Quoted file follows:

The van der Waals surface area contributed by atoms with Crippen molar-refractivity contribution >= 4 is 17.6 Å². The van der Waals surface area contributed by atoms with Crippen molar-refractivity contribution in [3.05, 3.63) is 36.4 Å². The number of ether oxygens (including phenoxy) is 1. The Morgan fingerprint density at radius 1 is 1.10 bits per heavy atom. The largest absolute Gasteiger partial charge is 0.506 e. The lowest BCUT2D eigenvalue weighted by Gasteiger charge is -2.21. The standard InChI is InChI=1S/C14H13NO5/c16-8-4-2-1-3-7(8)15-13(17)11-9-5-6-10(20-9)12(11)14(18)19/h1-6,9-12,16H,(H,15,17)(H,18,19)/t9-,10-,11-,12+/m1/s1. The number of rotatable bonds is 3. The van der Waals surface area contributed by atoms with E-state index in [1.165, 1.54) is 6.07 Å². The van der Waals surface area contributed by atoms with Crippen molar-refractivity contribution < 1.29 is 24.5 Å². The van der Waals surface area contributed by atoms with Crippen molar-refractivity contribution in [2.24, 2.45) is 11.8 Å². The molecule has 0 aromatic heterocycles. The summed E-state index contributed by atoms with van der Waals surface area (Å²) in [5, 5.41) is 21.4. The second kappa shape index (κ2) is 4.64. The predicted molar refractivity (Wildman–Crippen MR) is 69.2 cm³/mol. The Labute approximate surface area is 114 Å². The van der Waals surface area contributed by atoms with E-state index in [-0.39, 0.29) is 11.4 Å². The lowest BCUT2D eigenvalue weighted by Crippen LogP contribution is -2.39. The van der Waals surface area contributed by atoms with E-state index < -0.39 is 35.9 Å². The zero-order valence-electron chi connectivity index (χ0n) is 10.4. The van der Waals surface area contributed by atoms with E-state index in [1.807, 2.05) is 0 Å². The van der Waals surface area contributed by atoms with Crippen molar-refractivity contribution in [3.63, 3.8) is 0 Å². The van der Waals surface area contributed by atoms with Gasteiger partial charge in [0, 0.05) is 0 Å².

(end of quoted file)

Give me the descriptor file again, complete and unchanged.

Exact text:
The van der Waals surface area contributed by atoms with Crippen molar-refractivity contribution >= 4 is 17.6 Å². The van der Waals surface area contributed by atoms with Crippen molar-refractivity contribution in [3.05, 3.63) is 36.4 Å². The number of ether oxygens (including phenoxy) is 1. The Morgan fingerprint density at radius 1 is 1.10 bits per heavy atom. The largest absolute Gasteiger partial charge is 0.506 e. The lowest BCUT2D eigenvalue weighted by Gasteiger charge is -2.21. The standard InChI is InChI=1S/C14H13NO5/c16-8-4-2-1-3-7(8)15-13(17)11-9-5-6-10(20-9)12(11)14(18)19/h1-6,9-12,16H,(H,15,17)(H,18,19)/t9-,10-,11-,12+/m1/s1. The number of rotatable bonds is 3. The van der Waals surface area contributed by atoms with E-state index in [1.165, 1.54) is 6.07 Å². The van der Waals surface area contributed by atoms with Crippen molar-refractivity contribution < 1.29 is 24.5 Å². The van der Waals surface area contributed by atoms with Crippen molar-refractivity contribution in [2.24, 2.45) is 11.8 Å². The molecule has 0 aromatic heterocycles. The summed E-state index contributed by atoms with van der Waals surface area (Å²) in [5, 5.41) is 21.4. The second kappa shape index (κ2) is 4.64. The predicted molar refractivity (Wildman–Crippen MR) is 69.2 cm³/mol. The Labute approximate surface area is 114 Å². The van der Waals surface area contributed by atoms with E-state index in [-0.39, 0.29) is 11.4 Å². The lowest BCUT2D eigenvalue weighted by Crippen LogP contribution is -2.39. The van der Waals surface area contributed by atoms with E-state index < -0.39 is 35.9 Å². The zero-order valence-electron chi connectivity index (χ0n) is 10.4. The van der Waals surface area contributed by atoms with E-state index in [1.807, 2.05) is 0 Å². The van der Waals surface area contributed by atoms with Crippen molar-refractivity contribution in [3.63, 3.8) is 0 Å². The van der Waals surface area contributed by atoms with Gasteiger partial charge in [0, 0.05) is 0 Å².